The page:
Such hesitancy was echoed by EU foreign policy chief Catherine Ashton, whose spokesperson issued a statement that did not even mention the group by name. "The terrorists who planned and carried out the Burgas attack must be brought to justice," it read, adding that "the High Representative underlines the need for a reflection over the outcome of (Bulgaria's) investigation." Swedish Foreign Minister Carl Bildt ominously tweeted on Tuesday that "we need to reflect seriously on consequences of Bulgarian probe naming Hezbollah as behind terrorist attack."
'Calling It Terrorist Would Limit France's Ties with Beirut'
Opponents of designating Hezbollah as a terrorist organization -- a bloc led by France, Lebanon's former colonial power -- say the group's status as the most powerful political party in Lebanon, in addition to its social welfare work for Lebanese Shiites, is reason to hesitate before banning it as a terrorist outfit.
"Calling it terrorist would limit France's ties with Beirut and put French targets and personnel in Lebanon at risk of retaliation," Claude Moniquet, a former French intelligence official told the Jewish Telegraphic Agency this week. "The Bulgarian report doesn't alter this realpolitik. There were always plenty of smoking guns."
Changing the EU designation would require a unanimous vote by the regional bloc's 27 member states, a move that Washington has repeatedly urged its European allies to take.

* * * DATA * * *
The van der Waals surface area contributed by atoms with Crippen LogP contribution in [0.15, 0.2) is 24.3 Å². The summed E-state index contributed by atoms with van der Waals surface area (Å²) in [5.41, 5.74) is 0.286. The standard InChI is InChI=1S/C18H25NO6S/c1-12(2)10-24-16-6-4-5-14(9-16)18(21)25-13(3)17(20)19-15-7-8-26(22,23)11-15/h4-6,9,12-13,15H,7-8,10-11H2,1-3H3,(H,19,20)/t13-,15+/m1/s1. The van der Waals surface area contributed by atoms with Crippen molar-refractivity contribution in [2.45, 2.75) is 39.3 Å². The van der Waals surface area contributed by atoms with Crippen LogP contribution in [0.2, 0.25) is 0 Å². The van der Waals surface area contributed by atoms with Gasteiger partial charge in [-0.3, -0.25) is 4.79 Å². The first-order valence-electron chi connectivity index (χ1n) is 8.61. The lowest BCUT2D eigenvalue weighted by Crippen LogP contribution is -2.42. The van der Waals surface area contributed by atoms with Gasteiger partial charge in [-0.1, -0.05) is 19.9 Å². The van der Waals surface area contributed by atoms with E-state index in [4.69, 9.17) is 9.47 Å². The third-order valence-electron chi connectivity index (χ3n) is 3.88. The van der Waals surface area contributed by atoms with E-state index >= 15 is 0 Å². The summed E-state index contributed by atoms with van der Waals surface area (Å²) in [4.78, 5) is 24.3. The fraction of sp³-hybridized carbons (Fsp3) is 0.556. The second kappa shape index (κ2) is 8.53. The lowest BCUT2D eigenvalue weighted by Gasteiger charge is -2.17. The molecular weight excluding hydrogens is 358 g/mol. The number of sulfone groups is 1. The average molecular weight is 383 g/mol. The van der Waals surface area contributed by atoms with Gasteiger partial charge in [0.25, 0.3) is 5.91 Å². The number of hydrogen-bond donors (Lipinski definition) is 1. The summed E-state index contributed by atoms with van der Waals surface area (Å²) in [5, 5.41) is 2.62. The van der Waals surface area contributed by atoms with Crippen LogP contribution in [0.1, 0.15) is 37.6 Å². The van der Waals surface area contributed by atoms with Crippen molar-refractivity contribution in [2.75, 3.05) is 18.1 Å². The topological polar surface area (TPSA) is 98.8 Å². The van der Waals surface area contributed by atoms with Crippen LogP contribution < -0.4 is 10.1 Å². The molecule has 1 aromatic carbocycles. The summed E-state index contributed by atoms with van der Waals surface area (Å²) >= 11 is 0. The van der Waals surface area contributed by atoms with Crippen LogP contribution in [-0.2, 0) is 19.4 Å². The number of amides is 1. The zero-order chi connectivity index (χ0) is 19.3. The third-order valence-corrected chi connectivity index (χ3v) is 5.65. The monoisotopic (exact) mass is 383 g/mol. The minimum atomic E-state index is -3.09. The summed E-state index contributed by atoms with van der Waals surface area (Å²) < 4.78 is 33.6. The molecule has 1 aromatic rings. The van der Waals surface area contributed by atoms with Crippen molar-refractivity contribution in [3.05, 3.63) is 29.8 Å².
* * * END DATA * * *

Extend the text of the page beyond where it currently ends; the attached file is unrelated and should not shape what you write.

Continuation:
Julien Barnes-Dacey, an expert on the Middle East at the European Council on Foreign Relations in London, predicted the EU would be "following the British track, whereby they differ between the political and military wings" of Hezbollah. "Because of the reluctance on the part of European states to fully isolate and sanction Hezbollah, that could be a compromise path forward," he said. But even a half-way measure such as this would be significant, Barnes-Dacey added, because "Hezbollah does give a lot of store to their ongoing relationship and communication with the Europeans. It is important to Hezbollah, it will leave a mark and it will isolate them politically."
Indeed, the Bulgarian Interior Minister seemed to presage just such a distinction by stating that the two men had been members of the group's armed faction. "What we can make as a justified conclusion is that the two persons whose identity we have established belonged to the military wing of Hezbollah," Tsvetanov said at the Tuesday press conference.
For decades, European governments have preferred to avoid confrontation with Hezbollah as long as its terrorism was not directed at continental targets. In spite of a 1983 Beirut bombing that killed 58 French peacekeepers and 241 American Marines, deadly attacks on Israeli and Jewish targets in Buenos Aires in 1992 and 1994 (which Argentine prosecutors pinned on the group), and its military support for the embattled Syrian regime of Bashar Assad (whom the EU has repeatedly called upon to step down), Brussels has resisted naming Hezbollah a terrorist outfit. But now that the Party of God has struck European soil, calls within the EU for a tougher stance against Hezbollah are growing.